Rebels in Spanish-ruled Santo Domingo make a new declaration of independence
The Dominican Republic had been independent of Spain for seventeen years when its dictator, Pedro Santana, engineered Spanish recolonization in 1861. Exiles gathered in neighboring Haiti and launched a "War of Restoration." The day after the capture of the provincial city of Santiago, a provisional government declared independence once again. A two-year war ensued and Spain finally revoked its recolonization in May 1865. (By John Osborne)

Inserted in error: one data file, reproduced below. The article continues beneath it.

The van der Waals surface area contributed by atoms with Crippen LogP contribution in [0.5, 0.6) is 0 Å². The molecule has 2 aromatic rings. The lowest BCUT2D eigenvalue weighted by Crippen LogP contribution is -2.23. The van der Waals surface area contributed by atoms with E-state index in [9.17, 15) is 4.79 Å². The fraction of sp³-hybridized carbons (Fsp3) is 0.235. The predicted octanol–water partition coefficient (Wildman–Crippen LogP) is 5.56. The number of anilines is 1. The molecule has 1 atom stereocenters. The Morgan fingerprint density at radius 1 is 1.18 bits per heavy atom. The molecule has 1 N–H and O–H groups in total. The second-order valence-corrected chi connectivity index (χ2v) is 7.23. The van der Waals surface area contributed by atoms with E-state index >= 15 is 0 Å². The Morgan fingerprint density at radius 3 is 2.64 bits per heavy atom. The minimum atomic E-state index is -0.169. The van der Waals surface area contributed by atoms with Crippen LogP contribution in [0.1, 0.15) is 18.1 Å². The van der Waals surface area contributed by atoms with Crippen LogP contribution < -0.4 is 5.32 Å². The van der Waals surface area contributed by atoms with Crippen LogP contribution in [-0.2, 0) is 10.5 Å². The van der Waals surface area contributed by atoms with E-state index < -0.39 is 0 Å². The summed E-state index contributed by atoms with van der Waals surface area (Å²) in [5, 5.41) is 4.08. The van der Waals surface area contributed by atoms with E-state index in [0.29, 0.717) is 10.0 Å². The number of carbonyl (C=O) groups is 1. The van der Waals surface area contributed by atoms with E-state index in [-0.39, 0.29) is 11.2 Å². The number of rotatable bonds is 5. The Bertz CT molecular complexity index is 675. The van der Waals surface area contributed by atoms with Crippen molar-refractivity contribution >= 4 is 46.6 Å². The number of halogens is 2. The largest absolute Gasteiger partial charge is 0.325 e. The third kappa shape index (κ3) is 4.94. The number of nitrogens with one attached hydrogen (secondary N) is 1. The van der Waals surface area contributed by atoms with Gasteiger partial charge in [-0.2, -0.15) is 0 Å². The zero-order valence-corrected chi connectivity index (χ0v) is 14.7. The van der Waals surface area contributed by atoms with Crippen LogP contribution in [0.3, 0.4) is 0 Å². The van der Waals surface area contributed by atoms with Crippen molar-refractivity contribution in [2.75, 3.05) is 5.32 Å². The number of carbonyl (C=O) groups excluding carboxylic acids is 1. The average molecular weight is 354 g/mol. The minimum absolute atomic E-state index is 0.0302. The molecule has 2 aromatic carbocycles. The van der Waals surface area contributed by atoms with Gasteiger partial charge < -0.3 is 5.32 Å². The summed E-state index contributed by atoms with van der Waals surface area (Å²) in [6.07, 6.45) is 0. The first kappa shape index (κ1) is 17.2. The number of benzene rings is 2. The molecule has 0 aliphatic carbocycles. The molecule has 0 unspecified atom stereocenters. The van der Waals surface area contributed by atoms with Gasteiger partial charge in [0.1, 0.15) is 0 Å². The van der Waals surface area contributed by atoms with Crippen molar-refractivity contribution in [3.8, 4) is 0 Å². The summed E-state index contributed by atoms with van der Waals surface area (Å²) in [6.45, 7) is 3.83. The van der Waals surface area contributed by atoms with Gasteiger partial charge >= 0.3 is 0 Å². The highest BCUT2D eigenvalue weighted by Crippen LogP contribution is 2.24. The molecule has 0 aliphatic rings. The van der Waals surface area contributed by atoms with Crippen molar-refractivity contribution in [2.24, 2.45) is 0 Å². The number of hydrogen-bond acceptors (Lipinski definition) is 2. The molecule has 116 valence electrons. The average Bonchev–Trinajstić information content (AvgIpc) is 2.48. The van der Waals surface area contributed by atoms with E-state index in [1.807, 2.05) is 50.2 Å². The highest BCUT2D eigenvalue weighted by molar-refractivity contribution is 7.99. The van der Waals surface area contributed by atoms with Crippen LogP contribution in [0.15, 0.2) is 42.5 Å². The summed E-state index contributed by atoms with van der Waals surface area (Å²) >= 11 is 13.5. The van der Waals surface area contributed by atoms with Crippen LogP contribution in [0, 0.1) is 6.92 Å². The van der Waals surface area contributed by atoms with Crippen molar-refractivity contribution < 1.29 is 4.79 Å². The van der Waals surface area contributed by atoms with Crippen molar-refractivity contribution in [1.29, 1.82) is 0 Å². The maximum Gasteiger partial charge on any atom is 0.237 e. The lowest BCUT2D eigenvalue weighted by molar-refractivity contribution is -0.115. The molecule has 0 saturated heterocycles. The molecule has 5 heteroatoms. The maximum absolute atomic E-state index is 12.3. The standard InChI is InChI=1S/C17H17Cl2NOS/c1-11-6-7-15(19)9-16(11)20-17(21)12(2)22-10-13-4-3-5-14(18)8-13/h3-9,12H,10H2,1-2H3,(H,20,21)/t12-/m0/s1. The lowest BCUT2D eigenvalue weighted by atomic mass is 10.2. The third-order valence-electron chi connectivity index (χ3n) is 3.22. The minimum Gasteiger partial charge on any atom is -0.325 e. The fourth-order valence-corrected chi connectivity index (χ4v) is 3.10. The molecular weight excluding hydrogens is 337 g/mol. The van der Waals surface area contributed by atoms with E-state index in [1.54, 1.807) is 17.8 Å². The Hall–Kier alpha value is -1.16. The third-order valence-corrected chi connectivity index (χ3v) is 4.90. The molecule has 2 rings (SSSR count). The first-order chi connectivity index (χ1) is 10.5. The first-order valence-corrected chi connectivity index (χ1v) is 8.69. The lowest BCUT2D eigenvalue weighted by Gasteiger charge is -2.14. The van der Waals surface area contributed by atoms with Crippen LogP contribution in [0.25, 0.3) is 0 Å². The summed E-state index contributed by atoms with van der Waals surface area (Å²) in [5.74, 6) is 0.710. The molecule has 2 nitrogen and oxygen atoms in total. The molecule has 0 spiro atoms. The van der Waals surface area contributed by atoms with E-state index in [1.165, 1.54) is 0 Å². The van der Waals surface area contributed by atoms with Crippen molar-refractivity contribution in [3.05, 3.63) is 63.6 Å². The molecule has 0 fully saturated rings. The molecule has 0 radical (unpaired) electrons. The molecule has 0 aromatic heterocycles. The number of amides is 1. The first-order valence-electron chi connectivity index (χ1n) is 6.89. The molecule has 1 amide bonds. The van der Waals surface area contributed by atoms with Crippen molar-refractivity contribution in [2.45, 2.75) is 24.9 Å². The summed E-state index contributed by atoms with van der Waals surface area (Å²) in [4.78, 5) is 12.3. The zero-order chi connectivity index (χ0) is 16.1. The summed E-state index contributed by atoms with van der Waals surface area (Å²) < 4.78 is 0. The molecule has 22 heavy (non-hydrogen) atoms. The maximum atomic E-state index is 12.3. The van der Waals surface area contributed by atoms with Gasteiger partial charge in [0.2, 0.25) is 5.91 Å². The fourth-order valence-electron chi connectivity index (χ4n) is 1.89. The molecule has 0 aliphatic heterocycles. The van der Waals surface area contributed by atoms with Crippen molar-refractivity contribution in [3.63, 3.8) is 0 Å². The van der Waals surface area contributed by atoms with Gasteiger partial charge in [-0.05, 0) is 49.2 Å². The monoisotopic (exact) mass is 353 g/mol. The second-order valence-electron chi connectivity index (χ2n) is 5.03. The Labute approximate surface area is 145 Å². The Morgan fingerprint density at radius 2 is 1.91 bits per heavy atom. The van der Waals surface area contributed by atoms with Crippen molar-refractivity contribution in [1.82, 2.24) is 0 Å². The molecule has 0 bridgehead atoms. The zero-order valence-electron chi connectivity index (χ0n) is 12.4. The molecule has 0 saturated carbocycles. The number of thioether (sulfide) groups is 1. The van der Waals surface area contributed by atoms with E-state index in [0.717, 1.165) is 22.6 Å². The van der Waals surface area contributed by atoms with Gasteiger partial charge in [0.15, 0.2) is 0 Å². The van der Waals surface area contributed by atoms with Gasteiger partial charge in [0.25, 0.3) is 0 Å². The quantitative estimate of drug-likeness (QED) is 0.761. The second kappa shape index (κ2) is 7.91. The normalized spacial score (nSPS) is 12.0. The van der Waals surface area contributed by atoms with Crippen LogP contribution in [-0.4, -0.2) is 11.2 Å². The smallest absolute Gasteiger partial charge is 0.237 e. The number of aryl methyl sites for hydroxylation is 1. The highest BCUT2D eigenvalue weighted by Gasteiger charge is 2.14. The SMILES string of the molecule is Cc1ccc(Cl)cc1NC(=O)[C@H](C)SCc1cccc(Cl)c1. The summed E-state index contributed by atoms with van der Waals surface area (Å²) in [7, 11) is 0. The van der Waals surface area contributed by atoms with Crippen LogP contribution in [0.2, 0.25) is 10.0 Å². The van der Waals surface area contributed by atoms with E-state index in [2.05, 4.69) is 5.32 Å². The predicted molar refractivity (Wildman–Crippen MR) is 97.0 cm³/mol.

G. Pope Atkins, The Dominican Republic and the United States: From Imperialism to Transnationalism (Athens, GA: University of Georgia Press, 1996), 18.